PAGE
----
Dynamic Work

Saving the Collapse of the Middle Class

Elizabeth Warren Jefferson Memorial Lecture 

With $140/barrel crude oil and melting ice caps, the focal justifications for increased flexibility in the workplace have centred on the economic and environmental benefits. But a critical third resource is just as pivotal in the business case for dynamic work – people. While inexpensive energy and technological advances have been pillars of productivity growth, one of the greatest drivers to post-war growth has been new entrants into the labour force. Rosie the Riveter and a range of new occupations pulled the fairer sex into its ranks in the demands of wartime and the workforce never looked back.

The rise of women in the workplace has brought new freedoms and opportunities, but it has also brought with it new stresses and challenges. One of the best explorations of these challenges is Elizabeth Warren’s Jefferson Memorial Lecture at University California Berkeley “The Coming Collapse of the Middle Class” (see above).

Families are in essence now saying that they are largely content to provide two economic units in the workplace to continue to provide resources for growth and productivity, but with so much of the family human resource so engaged, something has to give on the business side. Without the resilience of a ‘homemaker’ to attend to the critical needs of ‘Family Incorporated,’ the businesses need to enable the flexibility for either of the adults to either (a) shift the timing of work, or (b) shift the location of work.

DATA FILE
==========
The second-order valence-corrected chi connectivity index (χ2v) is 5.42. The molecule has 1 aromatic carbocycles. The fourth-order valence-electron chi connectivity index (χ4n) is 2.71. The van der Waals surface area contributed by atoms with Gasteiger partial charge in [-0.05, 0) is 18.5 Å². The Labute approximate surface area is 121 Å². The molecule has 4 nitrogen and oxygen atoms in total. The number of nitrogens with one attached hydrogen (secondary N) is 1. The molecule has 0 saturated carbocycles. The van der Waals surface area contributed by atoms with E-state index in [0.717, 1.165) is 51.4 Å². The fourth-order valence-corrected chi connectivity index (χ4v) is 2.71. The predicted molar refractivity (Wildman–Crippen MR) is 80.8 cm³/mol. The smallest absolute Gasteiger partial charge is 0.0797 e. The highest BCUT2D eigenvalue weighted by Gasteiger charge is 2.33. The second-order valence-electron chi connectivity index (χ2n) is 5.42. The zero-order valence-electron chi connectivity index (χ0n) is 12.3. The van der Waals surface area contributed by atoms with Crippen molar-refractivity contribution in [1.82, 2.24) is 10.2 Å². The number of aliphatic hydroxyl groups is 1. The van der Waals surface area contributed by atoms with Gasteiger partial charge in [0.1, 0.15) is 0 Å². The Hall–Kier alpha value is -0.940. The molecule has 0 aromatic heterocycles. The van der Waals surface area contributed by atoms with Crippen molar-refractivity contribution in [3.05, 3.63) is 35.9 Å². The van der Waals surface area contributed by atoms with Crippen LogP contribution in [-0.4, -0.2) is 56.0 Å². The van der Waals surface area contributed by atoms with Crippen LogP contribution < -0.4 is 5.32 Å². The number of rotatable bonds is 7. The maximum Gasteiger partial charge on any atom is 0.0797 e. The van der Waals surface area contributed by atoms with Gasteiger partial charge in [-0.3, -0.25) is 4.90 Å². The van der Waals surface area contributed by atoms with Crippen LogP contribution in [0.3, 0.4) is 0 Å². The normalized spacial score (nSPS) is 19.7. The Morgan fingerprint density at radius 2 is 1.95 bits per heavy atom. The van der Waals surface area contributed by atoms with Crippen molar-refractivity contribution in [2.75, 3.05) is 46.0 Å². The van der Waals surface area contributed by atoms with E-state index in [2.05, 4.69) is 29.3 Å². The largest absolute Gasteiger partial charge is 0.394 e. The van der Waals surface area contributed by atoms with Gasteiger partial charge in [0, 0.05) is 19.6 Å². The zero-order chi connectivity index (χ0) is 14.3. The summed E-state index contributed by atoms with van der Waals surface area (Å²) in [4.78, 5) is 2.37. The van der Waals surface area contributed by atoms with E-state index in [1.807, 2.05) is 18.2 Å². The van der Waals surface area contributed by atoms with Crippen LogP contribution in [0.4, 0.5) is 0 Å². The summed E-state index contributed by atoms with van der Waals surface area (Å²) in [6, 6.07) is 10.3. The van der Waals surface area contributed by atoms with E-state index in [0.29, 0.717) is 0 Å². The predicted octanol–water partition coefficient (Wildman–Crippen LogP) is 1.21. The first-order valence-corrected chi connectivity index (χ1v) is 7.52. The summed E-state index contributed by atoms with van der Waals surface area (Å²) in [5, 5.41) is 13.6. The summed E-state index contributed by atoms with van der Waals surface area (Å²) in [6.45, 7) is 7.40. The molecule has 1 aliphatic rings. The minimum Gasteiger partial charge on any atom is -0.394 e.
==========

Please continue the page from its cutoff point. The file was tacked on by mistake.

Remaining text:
For example, if one needs to go home early to attend to a sick child/parent/boiler, they want to either be able to make it up in the evening or weekend or just shift the location of their work. This example is just one of many scenarios where the downside of having everyone of the adults in a given household working – either dual income or increasingly the rise of the single parent household – which are leading to increasing demands by these workers for a new mode of workstyle which is increasingly flexible and dynamic. The companies who exercise the vision and innovation to operate in these new modes will attract the best human capital at the most competitive prices.

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Failure Budgets « Leadership and Management / Turning Adversity to Advantage said:

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# November 8, 2012 1:52 PM
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